The veto, nevertheless, sparked turmoil among the Member States and created deep concern to German Chancellor Angela Merkel, particularly taking into consideration that negotiations over the EU budget and recovery package had been subject to discussions for months, while Europe was burdened by the political and social consequences of the first wave of Covid-19, terroristic attacks and increasing migration movements connected to the pandemics. As the general reaction was critical towards the stance of the two Eastern European countries, France, among others, advanced a hypothesis to overcome the veto, namely a separate EU package to be launched through an inter-governmental agreement, in order to unblock the funds.

As far as Hungary is concerned, the government proceeded to clarify the decision to veto by commenting that the rule of law clause might be a pretext for Brussels to justify policies aimed at supporting immigration and gender rights. As a matter of fact, Viktor Orbán expressed criticism towards the way in which the provision of EU funds tightly depends on unspecified and unobjective infringements of the rule of law. The Prime Minister noted how this could potentially allow room for “political abuses”. With respect to Poland, on the other hand, the Polish MEP Ryszard Legutko affirmed that, from his point of view, the European Union is subject to a “tyranny of the majority“, which represents a matter of concern to Poland. Furthermore, the Polish Prime Minister Morawiecki firmly emphasized the potential negative consequences of binding EU funds to political and democratic questions.
A solution to the dispute proved to be more difficult than expected in the previous weeks, as Orbán stated his willingness to approve the EU budget package only in the case of the elimination of the conditionality regime linked to the rule of law. This was further emphasized with the words of the Hungarian Foreign Minister Péter Szijjártó, who claimed the interconnectedness of migration, terrorism and religious extremism, and aligned with the point of view of Orbán on the potential danger of the rule of law conditionality. As the position of the Polish Prime Minister Morawiecki on the issue was equally firm and inflexible, Merkel suggested that a settlement of the issue would have taken time and effort. It must be taken into consideration that in the case of the lack of an agreement on the MFF, Member States would have had to resort to the EU monthly emergency budgets at the beginning of 2021. Moreover, it was clear that, even in the case of a compromise to be reached, the issue regarding the rule of law and the maintenance of democratic standards, including the independence of judges and media freedom, would have arisen again. The controversy has, indeed, signalled a fracture within the EU, which can lead to ulterior consequences in the future of the Union.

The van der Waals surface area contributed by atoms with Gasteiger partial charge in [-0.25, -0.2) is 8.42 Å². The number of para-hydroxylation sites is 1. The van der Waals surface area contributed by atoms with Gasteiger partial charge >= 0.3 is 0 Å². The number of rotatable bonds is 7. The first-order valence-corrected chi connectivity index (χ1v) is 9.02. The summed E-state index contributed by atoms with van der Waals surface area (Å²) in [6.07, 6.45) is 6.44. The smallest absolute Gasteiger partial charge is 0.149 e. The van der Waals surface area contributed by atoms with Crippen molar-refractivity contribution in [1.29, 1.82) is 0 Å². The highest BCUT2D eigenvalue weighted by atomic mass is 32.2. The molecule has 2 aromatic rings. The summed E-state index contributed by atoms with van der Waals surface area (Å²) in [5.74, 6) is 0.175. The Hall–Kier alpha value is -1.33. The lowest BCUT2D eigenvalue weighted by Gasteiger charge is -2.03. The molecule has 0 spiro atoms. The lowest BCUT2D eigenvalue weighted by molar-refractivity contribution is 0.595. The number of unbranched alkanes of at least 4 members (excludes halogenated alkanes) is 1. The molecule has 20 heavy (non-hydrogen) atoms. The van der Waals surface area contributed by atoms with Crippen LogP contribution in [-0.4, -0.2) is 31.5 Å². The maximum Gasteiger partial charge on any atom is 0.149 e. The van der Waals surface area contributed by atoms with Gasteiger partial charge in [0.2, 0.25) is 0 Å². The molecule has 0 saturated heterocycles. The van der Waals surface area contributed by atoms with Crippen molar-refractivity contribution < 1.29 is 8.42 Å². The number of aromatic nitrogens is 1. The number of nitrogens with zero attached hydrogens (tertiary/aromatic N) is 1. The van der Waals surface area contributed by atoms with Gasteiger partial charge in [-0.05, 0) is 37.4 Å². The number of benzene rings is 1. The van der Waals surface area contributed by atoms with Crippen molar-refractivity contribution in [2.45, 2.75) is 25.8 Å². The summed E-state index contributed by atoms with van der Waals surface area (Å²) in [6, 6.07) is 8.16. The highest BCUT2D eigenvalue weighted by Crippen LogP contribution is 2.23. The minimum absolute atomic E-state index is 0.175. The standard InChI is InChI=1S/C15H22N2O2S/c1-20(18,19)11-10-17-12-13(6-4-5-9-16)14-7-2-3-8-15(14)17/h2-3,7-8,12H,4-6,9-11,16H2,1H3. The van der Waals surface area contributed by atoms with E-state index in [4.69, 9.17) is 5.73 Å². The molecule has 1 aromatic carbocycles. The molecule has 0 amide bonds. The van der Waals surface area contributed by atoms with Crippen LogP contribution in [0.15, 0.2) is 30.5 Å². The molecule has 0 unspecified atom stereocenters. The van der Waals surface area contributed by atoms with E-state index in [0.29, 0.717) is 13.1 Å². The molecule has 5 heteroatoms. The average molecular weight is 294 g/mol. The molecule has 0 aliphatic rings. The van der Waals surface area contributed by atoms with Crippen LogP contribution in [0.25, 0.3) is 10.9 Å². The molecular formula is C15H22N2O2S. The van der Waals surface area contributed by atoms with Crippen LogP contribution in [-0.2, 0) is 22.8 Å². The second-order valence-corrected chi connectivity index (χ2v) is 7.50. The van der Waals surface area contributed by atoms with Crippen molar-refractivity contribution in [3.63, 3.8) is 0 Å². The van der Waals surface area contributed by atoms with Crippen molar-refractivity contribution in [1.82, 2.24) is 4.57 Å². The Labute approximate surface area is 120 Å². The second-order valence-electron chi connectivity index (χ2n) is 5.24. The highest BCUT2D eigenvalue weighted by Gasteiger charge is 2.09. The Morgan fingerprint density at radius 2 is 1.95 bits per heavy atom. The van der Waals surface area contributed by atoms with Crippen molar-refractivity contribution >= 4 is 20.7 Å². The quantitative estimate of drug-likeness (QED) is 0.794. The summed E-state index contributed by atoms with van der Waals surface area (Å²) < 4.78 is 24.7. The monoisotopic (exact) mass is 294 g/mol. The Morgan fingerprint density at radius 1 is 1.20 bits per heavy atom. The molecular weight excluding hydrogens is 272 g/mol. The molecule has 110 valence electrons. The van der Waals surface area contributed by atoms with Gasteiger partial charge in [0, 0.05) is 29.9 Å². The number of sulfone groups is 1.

The main question at this point is: to what extent were Hungary and Poland willing to renounce to EU financial support?
Both countries are currently being deeply challenged by the coronavirus pandemics. As a matter of fact, after a spring wave which, overall, displayed that the country had been able to contain the threat with a relatively lower number of infections in comparison with several EU countries, Hungary is now confronted with a more dangerous situation with the second Covid-19 wave. It was, therefore, deemed necessary to introduce, between the end of October and November, new and stricter limitations, including a curfew from 8 pm to 5 am which will remain in force until January 11. On the other hand, Poland has reached more than 1 million confirmed coronavirus cases and the restrictions introduced at the beginning of the month of November for sports clubs, theatres, cinemas and restaurants were extended to December 27. Not to mention that, on a domestic political level, Poland has recently been the scene of massive anti-government protests, between the months of October and November.